A recent Hill article on Libya reveals the administration’s disturbing disdain for checks on presidential authority
Thursday’s Hill newspaper story on the White House’s new Libya War is one for the history books. It is probably the most concise summation of two of the most powerful post-9/11 tropes in our politics.
First and foremost, as my Salon.com colleague Glenn Greenwald deftly shows, it exemplifies the unprincipled, hyper-partisan nature of our public policy discourse, to the point where on the gravest matters of war and peace, professional politicians and activists are thrilled to use the same jeremiads they previously criticized once it is in their momentary self-interest to do so.
But that’s not all that this article so perfectly captures. In quoting the Obama administration’s petulant criticism of Congress, it gives us a candid-camera snapshot of the executive branch’s Kingly Presumption of blatantly unconstitutional authority. Here’s what I mean (emphasis mine):
President Obama and his aides appear increasingly angered by threats from Congress over the president’s authority to intervene in Libya.
Both in remarks the president made during his address on Afghanistan Wednesday night and in comments made by senior administration officials, the White House is losing patience with Congress…
One senior administration official, on a conference call with reporters Wednesday afternoon, seemed even more angered by the defunding threats from both sides of the aisle.
“And I think, astoundingly, there is a move in the House of Representatives to take an effort as it relates to the ongoing effort to stop a tyrant in Libya and to turn it into a political football in such a way here as to give, at a critical time — potentially send a very negative signal to the leadership of that country, which, as we all know, has over the course of time carried out hateful and heinous attacks against U.S. citizens, including terrorist attacks.”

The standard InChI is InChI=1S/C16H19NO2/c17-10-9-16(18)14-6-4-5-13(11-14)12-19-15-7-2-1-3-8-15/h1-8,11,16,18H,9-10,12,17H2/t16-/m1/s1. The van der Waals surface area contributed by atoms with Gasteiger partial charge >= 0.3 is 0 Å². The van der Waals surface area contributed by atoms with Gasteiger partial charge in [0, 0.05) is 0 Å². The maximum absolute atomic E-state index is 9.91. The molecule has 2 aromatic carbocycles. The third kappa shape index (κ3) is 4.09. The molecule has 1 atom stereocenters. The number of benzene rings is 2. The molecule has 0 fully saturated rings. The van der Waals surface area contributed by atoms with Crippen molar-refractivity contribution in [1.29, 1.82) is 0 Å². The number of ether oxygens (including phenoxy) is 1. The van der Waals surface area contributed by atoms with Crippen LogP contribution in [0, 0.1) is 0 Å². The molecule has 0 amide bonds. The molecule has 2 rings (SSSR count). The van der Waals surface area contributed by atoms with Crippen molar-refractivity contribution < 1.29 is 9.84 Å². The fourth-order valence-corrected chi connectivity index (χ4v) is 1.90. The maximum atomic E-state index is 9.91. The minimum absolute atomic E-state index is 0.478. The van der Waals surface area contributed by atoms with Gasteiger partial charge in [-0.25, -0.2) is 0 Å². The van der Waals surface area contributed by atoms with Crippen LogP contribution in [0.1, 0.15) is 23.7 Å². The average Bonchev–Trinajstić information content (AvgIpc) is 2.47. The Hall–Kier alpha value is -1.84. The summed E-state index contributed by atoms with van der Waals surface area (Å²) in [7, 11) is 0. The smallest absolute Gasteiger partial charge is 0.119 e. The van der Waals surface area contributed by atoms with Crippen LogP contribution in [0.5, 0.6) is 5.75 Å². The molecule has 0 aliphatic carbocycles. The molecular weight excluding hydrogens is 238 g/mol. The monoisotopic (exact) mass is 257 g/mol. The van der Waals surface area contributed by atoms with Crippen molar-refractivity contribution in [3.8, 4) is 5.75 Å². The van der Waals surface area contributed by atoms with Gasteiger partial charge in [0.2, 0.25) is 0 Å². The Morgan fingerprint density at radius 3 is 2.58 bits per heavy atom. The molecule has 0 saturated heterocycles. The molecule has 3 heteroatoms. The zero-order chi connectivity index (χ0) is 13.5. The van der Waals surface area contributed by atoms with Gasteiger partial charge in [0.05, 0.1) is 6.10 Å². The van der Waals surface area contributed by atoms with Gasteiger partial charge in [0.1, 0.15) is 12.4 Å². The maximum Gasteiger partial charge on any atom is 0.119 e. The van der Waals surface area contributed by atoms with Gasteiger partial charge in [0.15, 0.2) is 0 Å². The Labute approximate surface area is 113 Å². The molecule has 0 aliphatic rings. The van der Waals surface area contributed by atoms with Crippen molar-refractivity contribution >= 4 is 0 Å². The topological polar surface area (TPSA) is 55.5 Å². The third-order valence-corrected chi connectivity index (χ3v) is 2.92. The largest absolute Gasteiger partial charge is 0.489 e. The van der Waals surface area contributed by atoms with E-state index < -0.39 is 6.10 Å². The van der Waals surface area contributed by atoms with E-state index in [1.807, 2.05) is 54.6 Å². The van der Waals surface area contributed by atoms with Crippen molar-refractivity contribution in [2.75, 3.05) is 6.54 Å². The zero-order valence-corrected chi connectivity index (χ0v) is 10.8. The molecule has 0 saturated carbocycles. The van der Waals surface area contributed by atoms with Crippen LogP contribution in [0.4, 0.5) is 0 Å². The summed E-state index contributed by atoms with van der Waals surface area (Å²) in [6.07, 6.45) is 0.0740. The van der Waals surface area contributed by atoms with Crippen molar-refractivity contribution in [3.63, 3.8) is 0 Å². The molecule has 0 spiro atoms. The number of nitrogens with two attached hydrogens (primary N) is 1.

If we take the Hill’s portrayal of its sources as an accurate picture of the White House’s not-for-attribution statements and attitude, and put it next to an administration that insists it is “astounding” for Congress to even consider fulfilling its War Powers Clause/War Powers Act responsibilities (and yes, they are responsibilities and not just prerogatives) — we see a posture that goes way beyond the mere “unitary executive” theory. We see, in short, an administration asserting a monarchical supremacy that inherently assumes that there’s no need to even rhetorically argue the legality of actions, much less halt those actions.
This, to be sure, is a step further down the authoritarian path than the recent — and preposterous — insistence by the White House that the Libya War is not actually a war. Obviously, it is a war as evidenced by the bombs, civilian casualties, Pentagon price tag — and obviously the administration actually sees it as a war, as evidenced by its (correct) decision to grant soldiers combat pay.
At least with the administration’s “War Is Peace” message, the president was implicitly admitting he was required to try to offer an explanation — however ludicrous and transparent — for how his actions can possibly be seen as legal. But now the message has clearly changed from Orwellian horseshit to the Kingly Presumption, spiced up with a few salutes to ends-justify-the-means-ism.
It is this shift that threatens to create a new precedent that goes beyond even this administration’s current practice of totally ignoring Congress. If he is successful in pioneering the Kingly Presumption, Obama will have permanently delegitimized the right of Americans and their lawmakers to even question the legality of illegal war.
- David Sirota is a best-selling author of the new book “Back to Our Future: How the 1980s Explain the World We Live In Now.” He hosts the morning show on AM760 in Colorado. E-mail him at email@example.com, follow him on Twitter @davidsirota or visit his website at www.davidsirota.com. More: David Sirota
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